Healthy Mindset – Day 17
This photo is from one of my most memorable days ever. It was on a bear watching trip to the Great Bear Rainforest off the coast of northern British Columbia in June 2013. There were seven of us crammed in a zodiac drifting silently along hoping to spot this bear which we’d had a glimpse of a few hours earlier. Photography has taught me a lot of lessons and that day was all about patience. For five hours we floated along in complete silence so that we were as unobtrusive as possible. I can still remember how I felt then. At first, it was kind of awkward. We all fidgeted until most of us were in comfortable positions; there was some whispering, but even that was discouraged. Then, I was distracted by someone who couldn’t seem to get comfortable, and I felt annoyed by that. I started thinking about how long we were going to be out there and how much coffee I’d had at lunch. And then a sort of settling in happened, and the whole experience became that much richer. I stopped thinking and started listening to the birds which seemed to be singing louder and enjoying the scenery which seemed that much more lush as we slowly moved along. Turning off my brain, turned up all my other senses.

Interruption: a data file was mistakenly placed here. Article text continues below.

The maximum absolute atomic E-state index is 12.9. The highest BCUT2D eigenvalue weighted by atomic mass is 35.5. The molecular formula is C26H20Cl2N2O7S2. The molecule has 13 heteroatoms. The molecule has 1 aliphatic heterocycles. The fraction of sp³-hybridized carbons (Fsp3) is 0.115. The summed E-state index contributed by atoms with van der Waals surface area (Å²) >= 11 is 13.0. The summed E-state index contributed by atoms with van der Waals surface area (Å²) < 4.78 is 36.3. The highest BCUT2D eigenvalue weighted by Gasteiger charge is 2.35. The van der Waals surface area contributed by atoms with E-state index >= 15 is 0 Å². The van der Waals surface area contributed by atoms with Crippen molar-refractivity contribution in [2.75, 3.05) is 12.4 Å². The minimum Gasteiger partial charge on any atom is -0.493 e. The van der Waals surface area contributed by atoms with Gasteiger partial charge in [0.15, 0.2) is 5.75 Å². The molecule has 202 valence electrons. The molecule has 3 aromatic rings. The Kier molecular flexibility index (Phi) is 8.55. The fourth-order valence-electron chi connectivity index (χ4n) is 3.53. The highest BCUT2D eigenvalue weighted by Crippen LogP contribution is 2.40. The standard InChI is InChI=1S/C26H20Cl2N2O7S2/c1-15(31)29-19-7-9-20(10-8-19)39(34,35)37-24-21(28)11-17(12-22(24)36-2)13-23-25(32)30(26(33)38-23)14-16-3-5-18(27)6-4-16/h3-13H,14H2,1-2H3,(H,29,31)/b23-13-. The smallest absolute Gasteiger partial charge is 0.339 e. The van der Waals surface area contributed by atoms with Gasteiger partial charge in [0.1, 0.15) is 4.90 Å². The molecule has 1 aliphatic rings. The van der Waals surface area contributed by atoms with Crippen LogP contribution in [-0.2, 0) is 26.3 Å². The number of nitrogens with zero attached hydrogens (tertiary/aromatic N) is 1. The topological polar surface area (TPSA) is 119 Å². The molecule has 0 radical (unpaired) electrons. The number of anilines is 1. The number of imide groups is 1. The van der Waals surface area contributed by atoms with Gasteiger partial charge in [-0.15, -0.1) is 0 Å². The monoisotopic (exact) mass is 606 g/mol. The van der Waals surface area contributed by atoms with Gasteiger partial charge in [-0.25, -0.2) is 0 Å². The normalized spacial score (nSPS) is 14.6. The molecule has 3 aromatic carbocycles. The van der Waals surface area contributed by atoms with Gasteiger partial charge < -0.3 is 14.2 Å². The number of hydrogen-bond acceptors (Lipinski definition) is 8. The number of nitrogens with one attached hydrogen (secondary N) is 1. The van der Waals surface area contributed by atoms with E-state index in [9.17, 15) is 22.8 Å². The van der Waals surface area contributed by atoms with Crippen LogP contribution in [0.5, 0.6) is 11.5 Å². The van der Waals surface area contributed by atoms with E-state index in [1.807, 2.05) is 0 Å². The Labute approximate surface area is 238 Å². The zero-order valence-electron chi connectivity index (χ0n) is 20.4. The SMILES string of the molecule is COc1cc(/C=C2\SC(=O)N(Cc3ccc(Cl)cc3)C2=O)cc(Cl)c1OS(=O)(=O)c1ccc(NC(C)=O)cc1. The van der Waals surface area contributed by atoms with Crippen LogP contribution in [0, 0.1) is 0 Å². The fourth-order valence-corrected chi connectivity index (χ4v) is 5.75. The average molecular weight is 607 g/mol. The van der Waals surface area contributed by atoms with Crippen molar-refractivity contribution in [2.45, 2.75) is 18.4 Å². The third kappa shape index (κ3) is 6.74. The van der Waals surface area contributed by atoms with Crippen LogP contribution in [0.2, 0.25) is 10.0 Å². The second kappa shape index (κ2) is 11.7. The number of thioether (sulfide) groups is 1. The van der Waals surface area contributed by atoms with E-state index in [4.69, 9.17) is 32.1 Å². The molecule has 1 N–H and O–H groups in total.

You only need sit still long enough in some attractive spot in the woods that all its inhabitants may exhibit themselves to you by turns.Henry David Thoreau
I had a similar feeling the other day when I was out for my daily walk. When this all started, going for a walk had been a way to work off pent up anxiety about reading too much news and social media posts. Now that I’m looking for those signs of hope and optimism (the hearts in windows and the wonders of sidewalk chalk art), I’m not really thinking about anything else. I notice houses, yards and trees I’ve never really looked at before but have walked by many, many times. I see pets in windows, mostly dogs happy to see someone walk by.
I’ve been thinking a lot about what it’s going to be like when we all get to “emerge” again. I worry that spending too much time inside, shutting out the world (even though I know why and wholeheartedly support its necessity) is not good for us humans. Being outside and walking by the signs of hope and optimism, block after block, makes me believe that in the big scheme of things, we’re going to be okay.
Today’s writing exercise is to describe one of your most memorable days.
Some scenes from a memorable day on the water to end today’s post.